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Early Intervention: An Occupational Therapists Point of View

May 25, 2014 in Special Education Articles by Doug Goldberg

To correctly begin this article we have to start with, " ONCE UPON A TIME”. You may new be sitting with a puzzled look on your face, but let me explain. Lets look at students A, B, and C:

Student A is a 15 year old student who's teacher is ready to fail him because of his poor handwriting.

ONCE UPON A TIME.......when the same student was 4, he was unable to keep his alphabet aligned on his wide ruled paper nor was he able to complete simple mazes. His visual motor integrational skills were not addressed when he was young and is now a hindrance to his progress.  Read the rest of this entry →

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Happiness ~ What Every Parent Wants: Mission OT

October 6, 2013 in Special Education Articles by Doug Goldberg

Every parent just wants his or her child to be “happy”.  That is their bottom line.  Therapy, academics, home life, whatever, “just makes my child happy”.  Anyone who has worked with children for any length of time has had this said to them repeatedly over and over again.

It is really not their fault.  Ingrained in the American psyche and in our Declaration of Independence is the “right to pursue happiness”. But their definition was not about stars, stickers, yellow smiley faces and such.  Jeffersonian interpretation of “happiness” had more to do with virtue, doing well within your community, good conduct and good citizenship. (Jon Meacham, Jefferson: Profile in Power)

Aristotle had it even more precise, and perhaps he might be called (stretching it a bit) the author of the foundations for the rationale of occupational therapy.  Aristotle wrote, “happiness…is at the end of action”.  Read the rest of this entry →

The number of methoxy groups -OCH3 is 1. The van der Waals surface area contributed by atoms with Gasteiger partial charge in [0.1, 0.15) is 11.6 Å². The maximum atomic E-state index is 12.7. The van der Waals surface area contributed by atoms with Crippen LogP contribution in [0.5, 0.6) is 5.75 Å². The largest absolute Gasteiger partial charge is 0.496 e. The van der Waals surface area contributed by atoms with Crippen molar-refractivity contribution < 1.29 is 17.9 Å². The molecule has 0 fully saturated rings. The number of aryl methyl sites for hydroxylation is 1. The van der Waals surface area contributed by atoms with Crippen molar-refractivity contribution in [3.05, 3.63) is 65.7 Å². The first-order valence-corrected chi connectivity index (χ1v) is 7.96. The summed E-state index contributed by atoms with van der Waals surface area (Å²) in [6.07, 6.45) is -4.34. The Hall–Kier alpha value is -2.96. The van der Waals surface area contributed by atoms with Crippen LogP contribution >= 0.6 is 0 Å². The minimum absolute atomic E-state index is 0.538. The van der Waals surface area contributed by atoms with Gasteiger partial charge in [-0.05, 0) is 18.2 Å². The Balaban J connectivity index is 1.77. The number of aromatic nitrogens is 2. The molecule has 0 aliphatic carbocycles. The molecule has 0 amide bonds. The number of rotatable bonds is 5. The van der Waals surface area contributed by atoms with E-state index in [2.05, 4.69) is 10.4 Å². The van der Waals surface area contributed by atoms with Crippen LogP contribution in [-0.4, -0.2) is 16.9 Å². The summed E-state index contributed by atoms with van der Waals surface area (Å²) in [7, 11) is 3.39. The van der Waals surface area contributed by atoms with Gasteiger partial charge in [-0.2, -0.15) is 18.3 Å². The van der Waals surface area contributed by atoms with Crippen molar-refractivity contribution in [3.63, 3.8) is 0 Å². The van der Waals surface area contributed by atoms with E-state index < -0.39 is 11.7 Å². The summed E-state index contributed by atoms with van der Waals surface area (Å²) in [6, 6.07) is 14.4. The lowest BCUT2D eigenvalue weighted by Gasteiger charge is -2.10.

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by Jess

Occupational Therapy: More than just handwriting!

July 24, 2012 in Special Education Articles by Jess

Many children who have an IEP receive Occupational Therapy (OT) as a related service to address poor handwriting.  While handwriting referrals are an appropriate use of Occupational Therapy services and OT’s are well equipped to address handwriting challenges that impact learning, illegible or sloppy handwriting can be a symptom of more significant processing or motor challenges and poor handwriting is not the only type of symptom that educators and parents should be considering when determining the need for OT services.  Occupational Therapy is an underutilized and often misunderstood discipline, that can serve as a valuable resource to address many IEP related goals.  Read the rest of this entry →

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by Jess

Feeding Therapy: Treating the Whole Child

July 23, 2012 in Special Education Articles by Jess

I have the fun of meeting a LOT of cute kids in my practice as a feeding therapist and  likewise, the honor of meeting some great parents.  Sometimes the kiddos have Down syndrome or a gastrointestinal tube for liquid tube feedings or autism or for one reason or another are just darn-picky eaters.  Know what the common denominator is among all these families, regardless of a child’s diagnosis?  STRESS.  Parenting a child who does not eat well is STRESSFUL and it’s a very unexpected problem to have in a family.  I have never met a new mom who cradled her brand new baby and said,  “Gosh, I hope he eats his broccoli.”  It never occurs to a new parent that their child will have difficulty eating.  Read the rest of this entry →

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My Son’s Favorite App Developer

January 25, 2012 in App Review by Doug Goldberg